With regards to the cities that you are visiting, depending on where you are docking, when we visited Tallinn and Stockholm we walked into the centre. Copenhagen we caught the normal local bus. We didn't visit Berlin as it was a three hour train journey and we felt that this would make it a long day - we've visited Berlin this year for a long weekend and still not seen everything, but I suppose if you were happy to catch a glimpse of the sights you may think its worth it. St Petersburg was the only place where we pre booked a tour via the cruise liner, as by doing it that way you didn't need to organise your own visa. We went on a tour around the city centre ( including the obligatory souvenir shop), but we also went on a tour which took us on the underground, visited a local market and supermarket, and shop with vodka tasting, which to me was more interesting as you got to see what life must be like living there.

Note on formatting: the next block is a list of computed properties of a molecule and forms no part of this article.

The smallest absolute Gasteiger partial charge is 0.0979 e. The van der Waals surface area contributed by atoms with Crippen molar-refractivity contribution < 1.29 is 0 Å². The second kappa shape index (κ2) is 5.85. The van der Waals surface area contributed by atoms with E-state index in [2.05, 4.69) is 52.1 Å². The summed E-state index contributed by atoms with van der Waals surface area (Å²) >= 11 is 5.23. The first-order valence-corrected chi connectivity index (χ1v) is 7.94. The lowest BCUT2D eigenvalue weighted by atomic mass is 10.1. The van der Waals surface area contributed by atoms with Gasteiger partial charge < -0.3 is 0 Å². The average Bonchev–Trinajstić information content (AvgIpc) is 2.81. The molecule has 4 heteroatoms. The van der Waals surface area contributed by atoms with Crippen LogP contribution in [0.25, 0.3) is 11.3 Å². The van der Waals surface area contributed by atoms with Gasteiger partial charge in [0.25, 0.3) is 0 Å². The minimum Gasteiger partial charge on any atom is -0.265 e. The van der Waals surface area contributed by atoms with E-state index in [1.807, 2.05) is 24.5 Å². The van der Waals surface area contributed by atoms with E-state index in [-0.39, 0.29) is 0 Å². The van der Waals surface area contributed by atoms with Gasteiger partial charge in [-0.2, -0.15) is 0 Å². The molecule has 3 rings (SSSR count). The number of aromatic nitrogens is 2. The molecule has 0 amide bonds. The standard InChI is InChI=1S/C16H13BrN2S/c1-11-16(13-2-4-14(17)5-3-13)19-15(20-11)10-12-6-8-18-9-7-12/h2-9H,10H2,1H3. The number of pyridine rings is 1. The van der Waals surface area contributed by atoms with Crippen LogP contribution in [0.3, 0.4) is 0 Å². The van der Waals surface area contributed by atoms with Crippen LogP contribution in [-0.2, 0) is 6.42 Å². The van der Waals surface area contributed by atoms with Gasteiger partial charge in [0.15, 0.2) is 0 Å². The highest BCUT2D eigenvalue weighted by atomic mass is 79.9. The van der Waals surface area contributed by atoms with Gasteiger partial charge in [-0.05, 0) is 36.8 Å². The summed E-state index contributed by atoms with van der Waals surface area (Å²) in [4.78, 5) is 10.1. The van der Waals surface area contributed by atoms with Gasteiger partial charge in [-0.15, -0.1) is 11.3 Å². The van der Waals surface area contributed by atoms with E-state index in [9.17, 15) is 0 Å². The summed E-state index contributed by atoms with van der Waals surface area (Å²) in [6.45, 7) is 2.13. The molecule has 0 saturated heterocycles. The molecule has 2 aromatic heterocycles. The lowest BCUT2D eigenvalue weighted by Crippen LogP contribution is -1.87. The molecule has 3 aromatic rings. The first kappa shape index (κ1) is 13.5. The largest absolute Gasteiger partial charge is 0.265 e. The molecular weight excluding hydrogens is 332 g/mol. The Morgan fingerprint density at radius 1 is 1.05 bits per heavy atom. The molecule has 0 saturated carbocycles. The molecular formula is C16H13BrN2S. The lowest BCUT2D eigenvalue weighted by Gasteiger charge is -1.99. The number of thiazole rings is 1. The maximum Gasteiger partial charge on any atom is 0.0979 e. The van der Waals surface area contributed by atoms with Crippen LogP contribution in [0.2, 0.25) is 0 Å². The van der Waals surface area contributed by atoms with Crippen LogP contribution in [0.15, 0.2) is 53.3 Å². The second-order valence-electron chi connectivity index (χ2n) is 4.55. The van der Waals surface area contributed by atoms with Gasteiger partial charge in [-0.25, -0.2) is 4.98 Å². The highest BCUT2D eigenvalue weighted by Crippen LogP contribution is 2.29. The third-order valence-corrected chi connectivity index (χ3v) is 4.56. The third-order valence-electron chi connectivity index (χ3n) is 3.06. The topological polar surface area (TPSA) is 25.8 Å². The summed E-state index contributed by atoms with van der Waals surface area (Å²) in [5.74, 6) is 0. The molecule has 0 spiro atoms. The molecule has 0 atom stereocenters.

With regards to credit card versus cash, I seem to remember that all costs on board ship were charged to your cabin and paid for from your credit card, at the end of the cruise. I took currency for each country we visited but whether this was cheaper than taking it in sterling and converting it once you arrived in the country, or using your credit card abroad I couldn't say.

 

 

Hope this is of help to you.

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Ma und Pa did a Baltic cruise around that area last year including St Petersburg and Tallin.

 

Any particular questions you'd like me to ask? And when do you want to know by? Weekend? Week? etc.

 

I've got plenty of time. As far as going abroad, I've always used cash but that's just visiting one country only. Someone has mentioned Nationwide credit card, but it must be a fine balance taking account of different currencies. I would suspect cruise companies would want you to pre-book tours, saying they get booked up early. By waiting, you could meet people on board who have some local knowledge. Let's say a cruise ship docked at Liverpool, the city would be within walking distance. I have no knowledge of the cities to be visited, and need to know if they are handily placed to use just local transport.